When Paul Epworth co-wrote and produced “Rolling In The Deep” off Adele’s instantly classic album, 21, little did he know just how far that track would take him. Flash forward to the 2012 GRAMMY Awards ceremony where Epworth humbly accepted statues in two highly coveted categories — Song of the Year and Record of the Year — for his work on the track. To further hammer home the point, Epworth also triumphed in the categories of Album of the Year for 21 and Producer of the Year — an impressive feat, by any measure.
Though many music fans first became aware of Epworth through his work with Adele, the man is anything but an overnight success. With decades of experience in the recording studio behind him, Epworth has assembled an impressive resume that includes production credits on Cee Lo Green’s The Lady Killer, Foster The People’s Torches, Florence + the Machine’s Ceremonials, and many others. As a remixer, his credits are equally impressive, including acts like Muse, Nine Inch Nails, U2, and Diddy.
Here’s what Epworth had to say about his multiple Grammy wins, the signal chain behind the timeless vocals of Adele and other artists, and the Universal Audio tools that help him bring his unique and potent production aesthetic to hit project after hit project.
Congratulations on the Grammy wins! It was very cool to see you accepting those awards.
Thank you! It’s funny thinking about how many people have seen it — I gather 37 million people watched that show. I tried to put that out of my mind at the time and tried not to worry about the pressure. I usually much prefer being in the studio. [Laughs.]
How did the awards affect you? Are you just back to business as normal, or has life really changed?
It’s pretty weird, but I am back in the studio today. I had some time off with my wife and daughter right after the awards. I was just trying to quantify the whole thing. It’s truly exciting. That producer award is possibly the highest accolade I could get in this business and my line of work. And to get another three awards for the album — Song and Record of the Year among them — I can’t believe it. It’s phenomenal.
“All the vocals on the Adele tracks I produced were recorded through the Universal Audio 6176, so you can credit Adele’s bright and crystal-clear, dulcet tones to the UA preamp and compressor. In terms of getting a feel for the track, I use the UAD Roland RE-201 Space Echo all the time.”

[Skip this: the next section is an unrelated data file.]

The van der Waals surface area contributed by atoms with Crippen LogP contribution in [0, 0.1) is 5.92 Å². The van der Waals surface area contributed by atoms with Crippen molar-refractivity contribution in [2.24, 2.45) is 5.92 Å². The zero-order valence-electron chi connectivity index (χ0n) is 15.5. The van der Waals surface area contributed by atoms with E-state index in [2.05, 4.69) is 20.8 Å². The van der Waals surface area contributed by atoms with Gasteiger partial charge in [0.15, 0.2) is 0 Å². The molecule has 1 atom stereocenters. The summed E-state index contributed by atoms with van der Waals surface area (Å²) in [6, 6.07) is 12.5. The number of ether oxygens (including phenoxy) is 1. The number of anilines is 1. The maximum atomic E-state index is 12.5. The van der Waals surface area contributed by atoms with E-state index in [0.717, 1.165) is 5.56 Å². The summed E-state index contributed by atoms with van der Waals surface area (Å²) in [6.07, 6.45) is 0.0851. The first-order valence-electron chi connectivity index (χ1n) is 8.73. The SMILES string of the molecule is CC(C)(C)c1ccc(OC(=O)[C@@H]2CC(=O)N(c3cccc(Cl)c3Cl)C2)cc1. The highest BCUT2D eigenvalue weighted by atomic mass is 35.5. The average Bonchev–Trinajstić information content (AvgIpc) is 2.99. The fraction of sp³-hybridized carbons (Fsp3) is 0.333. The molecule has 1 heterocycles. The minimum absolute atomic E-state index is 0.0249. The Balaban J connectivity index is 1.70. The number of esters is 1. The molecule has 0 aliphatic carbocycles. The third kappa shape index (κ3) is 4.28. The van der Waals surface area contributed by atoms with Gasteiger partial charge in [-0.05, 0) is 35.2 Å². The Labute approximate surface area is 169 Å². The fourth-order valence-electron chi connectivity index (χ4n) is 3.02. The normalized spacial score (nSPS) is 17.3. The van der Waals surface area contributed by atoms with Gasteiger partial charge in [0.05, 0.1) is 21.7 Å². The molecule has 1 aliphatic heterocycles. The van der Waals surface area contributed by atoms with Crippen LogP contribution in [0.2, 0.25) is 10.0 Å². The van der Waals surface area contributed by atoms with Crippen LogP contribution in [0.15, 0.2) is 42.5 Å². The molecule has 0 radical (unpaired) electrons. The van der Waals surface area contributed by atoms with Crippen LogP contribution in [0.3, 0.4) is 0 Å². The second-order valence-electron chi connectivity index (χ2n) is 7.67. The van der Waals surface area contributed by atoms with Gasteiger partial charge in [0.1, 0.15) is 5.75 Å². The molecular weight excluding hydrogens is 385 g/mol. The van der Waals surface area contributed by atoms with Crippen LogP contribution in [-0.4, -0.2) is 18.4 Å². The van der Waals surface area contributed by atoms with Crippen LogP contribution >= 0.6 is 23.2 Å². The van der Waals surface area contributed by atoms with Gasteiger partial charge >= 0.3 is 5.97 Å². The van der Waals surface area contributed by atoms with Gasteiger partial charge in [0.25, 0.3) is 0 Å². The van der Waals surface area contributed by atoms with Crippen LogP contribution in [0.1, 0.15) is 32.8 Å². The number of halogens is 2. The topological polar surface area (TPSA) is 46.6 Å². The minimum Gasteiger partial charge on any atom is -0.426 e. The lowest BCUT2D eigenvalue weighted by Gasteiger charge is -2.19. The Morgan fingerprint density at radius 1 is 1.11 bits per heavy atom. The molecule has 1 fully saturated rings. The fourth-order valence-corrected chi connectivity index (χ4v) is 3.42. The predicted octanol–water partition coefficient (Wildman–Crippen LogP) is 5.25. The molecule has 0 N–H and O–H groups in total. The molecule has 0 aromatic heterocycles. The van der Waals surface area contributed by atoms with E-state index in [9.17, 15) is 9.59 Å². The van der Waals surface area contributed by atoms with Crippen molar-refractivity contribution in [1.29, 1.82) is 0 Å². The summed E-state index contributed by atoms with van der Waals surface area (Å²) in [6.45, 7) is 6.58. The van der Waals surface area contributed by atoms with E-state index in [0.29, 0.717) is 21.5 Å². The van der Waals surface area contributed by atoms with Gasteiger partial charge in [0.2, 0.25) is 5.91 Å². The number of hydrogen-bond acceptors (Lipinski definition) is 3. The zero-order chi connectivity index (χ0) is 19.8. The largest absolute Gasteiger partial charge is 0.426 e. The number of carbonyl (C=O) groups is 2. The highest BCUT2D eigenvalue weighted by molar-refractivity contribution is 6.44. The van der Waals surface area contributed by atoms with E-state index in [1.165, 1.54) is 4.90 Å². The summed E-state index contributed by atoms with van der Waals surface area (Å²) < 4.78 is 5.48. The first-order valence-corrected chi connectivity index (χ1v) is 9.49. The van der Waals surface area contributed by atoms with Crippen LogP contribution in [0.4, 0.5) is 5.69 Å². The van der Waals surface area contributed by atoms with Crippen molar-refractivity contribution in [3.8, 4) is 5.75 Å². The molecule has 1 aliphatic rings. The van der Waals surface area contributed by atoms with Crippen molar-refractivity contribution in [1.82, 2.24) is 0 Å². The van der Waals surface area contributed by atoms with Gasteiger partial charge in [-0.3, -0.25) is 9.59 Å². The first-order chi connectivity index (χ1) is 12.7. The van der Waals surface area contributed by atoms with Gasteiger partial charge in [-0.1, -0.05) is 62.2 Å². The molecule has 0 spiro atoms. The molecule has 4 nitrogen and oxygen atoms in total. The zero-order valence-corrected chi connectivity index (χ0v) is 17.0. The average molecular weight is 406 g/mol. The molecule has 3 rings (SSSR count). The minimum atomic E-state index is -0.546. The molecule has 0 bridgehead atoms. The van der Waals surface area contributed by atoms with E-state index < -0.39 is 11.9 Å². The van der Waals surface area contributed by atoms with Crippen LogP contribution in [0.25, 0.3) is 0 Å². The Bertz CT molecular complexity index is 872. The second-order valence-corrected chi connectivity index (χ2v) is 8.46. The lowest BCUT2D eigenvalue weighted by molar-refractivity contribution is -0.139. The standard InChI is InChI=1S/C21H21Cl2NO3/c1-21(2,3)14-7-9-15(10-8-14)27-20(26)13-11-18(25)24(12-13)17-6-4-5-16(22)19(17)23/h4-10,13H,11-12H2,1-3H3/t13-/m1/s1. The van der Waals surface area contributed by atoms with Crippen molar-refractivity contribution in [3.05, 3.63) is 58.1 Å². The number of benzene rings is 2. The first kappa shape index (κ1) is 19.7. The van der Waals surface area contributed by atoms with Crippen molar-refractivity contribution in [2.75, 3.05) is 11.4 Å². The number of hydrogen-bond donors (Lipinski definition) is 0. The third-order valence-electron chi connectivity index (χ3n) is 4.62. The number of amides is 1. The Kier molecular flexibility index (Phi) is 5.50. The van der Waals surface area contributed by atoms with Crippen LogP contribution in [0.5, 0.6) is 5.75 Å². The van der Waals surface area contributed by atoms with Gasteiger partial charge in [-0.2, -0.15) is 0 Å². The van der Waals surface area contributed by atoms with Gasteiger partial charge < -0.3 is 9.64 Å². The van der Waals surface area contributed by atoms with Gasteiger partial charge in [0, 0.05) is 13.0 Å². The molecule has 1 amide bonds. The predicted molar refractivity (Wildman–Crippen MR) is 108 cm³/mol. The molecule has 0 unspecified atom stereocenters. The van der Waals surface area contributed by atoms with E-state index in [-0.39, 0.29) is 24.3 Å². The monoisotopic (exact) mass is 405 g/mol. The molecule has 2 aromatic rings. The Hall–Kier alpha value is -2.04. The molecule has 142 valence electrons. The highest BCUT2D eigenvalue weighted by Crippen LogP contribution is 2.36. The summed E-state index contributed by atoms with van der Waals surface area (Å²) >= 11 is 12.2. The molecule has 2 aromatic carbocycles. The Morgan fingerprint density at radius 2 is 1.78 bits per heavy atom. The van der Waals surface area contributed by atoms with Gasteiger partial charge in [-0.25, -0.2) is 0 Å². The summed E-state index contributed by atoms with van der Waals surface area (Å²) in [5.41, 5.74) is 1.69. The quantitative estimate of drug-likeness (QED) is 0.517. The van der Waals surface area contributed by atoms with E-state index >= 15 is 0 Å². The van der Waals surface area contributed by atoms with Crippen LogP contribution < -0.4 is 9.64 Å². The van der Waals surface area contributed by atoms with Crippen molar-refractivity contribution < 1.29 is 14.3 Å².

How would you characterize your production work?
I like to think of my work as dynamic. I’m really into textures, psychedelics, space, and, conversely, density. I love the idea of things that have harmonic depth. That’s something I’ve been able to explore more using Universal Audio gear and software. I’ve been able to bring harmonics out of the tracks we record — like trying to find those even-order harmonics that you get using tape. The Studer A800 and Ampex ATR-102 tape plug-ins let you really bring out the warmth and positive tonalities in a track.
What Universal Audio tools did you use when you were producing Adele?
All the vocals on the tracks I produced were recorded through the Universal Audio 6176, so you can credit Adele’s bright and crystal-clear, dulcet tones to the UA preamp and compressor. In terms of getting a feel for the track, I use the UA Roland RE-201 Space Echo all the time. The character, noise, and tonality you get on it are all true to the original unit, but you don’t get hums and some of the other quirks that aren’t always desirable. It’s an absolutely amazing piece of gear and its sound has become a standard part of my production aesthetic.
What about reverb?
The UA EMT 140 Plate is one that I use all the time as well. That was responsible for a lot of the vocal tone that was on the original demos with Adele. That sound helped define the aesthetic of the whole album.
How exactly did you use those tools?
I used the RE-201 as a tape delay and put something like a 60-millisecond slap into the 140 Plate. The whole vocal sound came from that combination. I also used the UA Pultec Pro EQ Plug-in and Fairchild 670 Compressor Plug-In for tonality and compression on Adele’s vocals.
Did you know before going into the studio with Adele how you wanted to use those plug-ins?
They’re standard things I use because they have character and they sound classic. They’re so close to the original items that you can’t tell the difference just by listening. But for this instance, specifically, when you’ve got a voice like Adele’s that sounds that classic, it’s important to try to do it justice with the processing you use on it. For that purpose, I would only choose to turn to these Universal Audio versions of the real thing.
Please read the rest of this interesting interview on the Universal Audio website.